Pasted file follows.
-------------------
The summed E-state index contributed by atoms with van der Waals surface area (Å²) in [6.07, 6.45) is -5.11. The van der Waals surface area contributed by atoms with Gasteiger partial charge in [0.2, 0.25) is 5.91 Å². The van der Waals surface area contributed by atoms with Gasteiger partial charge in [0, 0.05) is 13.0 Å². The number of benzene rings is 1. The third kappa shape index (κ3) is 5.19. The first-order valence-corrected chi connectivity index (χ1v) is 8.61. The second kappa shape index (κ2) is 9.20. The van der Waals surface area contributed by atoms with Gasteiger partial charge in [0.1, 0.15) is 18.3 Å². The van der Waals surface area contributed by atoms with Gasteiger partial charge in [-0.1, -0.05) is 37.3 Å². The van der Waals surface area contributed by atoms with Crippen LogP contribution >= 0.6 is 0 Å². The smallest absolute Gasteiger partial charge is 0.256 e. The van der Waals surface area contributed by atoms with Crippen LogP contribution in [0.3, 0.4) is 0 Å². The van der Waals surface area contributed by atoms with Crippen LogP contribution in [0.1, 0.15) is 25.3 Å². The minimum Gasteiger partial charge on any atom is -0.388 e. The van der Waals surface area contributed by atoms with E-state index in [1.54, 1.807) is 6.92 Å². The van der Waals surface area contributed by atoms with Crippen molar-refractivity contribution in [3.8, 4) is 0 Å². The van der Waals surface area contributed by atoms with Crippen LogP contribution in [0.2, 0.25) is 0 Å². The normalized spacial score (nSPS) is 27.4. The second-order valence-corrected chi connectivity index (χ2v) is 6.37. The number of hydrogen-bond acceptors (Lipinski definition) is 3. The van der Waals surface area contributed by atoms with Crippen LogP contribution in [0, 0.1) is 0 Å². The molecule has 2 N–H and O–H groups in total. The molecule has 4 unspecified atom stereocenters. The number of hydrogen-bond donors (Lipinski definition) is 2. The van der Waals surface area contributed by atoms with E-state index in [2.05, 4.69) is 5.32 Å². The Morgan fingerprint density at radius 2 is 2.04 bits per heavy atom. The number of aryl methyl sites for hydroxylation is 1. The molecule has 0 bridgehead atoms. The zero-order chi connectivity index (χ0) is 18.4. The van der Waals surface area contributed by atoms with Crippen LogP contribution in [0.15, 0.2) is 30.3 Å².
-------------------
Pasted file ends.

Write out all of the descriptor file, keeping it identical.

The summed E-state index contributed by atoms with van der Waals surface area (Å²) in [6.07, 6.45) is -5.11. The van der Waals surface area contributed by atoms with Gasteiger partial charge in [0.2, 0.25) is 5.91 Å². The van der Waals surface area contributed by atoms with Gasteiger partial charge in [0, 0.05) is 13.0 Å². The number of benzene rings is 1. The third kappa shape index (κ3) is 5.19. The first-order valence-corrected chi connectivity index (χ1v) is 8.61. The second kappa shape index (κ2) is 9.20. The van der Waals surface area contributed by atoms with Gasteiger partial charge in [0.1, 0.15) is 18.3 Å². The van der Waals surface area contributed by atoms with Gasteiger partial charge in [-0.1, -0.05) is 37.3 Å². The van der Waals surface area contributed by atoms with Crippen LogP contribution >= 0.6 is 0 Å². The smallest absolute Gasteiger partial charge is 0.256 e. The van der Waals surface area contributed by atoms with Crippen LogP contribution in [0.3, 0.4) is 0 Å². The van der Waals surface area contributed by atoms with Crippen LogP contribution in [0.1, 0.15) is 25.3 Å². The minimum Gasteiger partial charge on any atom is -0.388 e. The van der Waals surface area contributed by atoms with E-state index in [1.54, 1.807) is 6.92 Å². The van der Waals surface area contributed by atoms with Crippen molar-refractivity contribution in [3.8, 4) is 0 Å². The van der Waals surface area contributed by atoms with Crippen LogP contribution in [0.2, 0.25) is 0 Å². The normalized spacial score (nSPS) is 27.4. The second-order valence-corrected chi connectivity index (χ2v) is 6.37. The number of hydrogen-bond acceptors (Lipinski definition) is 3. The van der Waals surface area contributed by atoms with Crippen LogP contribution in [0, 0.1) is 0 Å². The molecule has 2 N–H and O–H groups in total. The molecule has 4 unspecified atom stereocenters. The number of hydrogen-bond donors (Lipinski definition) is 2. The van der Waals surface area contributed by atoms with E-state index in [2.05, 4.69) is 5.32 Å². The Morgan fingerprint density at radius 2 is 2.04 bits per heavy atom. The number of aryl methyl sites for hydroxylation is 1. The molecule has 0 bridgehead atoms. The zero-order chi connectivity index (χ0) is 18.4. The van der Waals surface area contributed by atoms with Crippen LogP contribution in [0.15, 0.2) is 30.3 Å².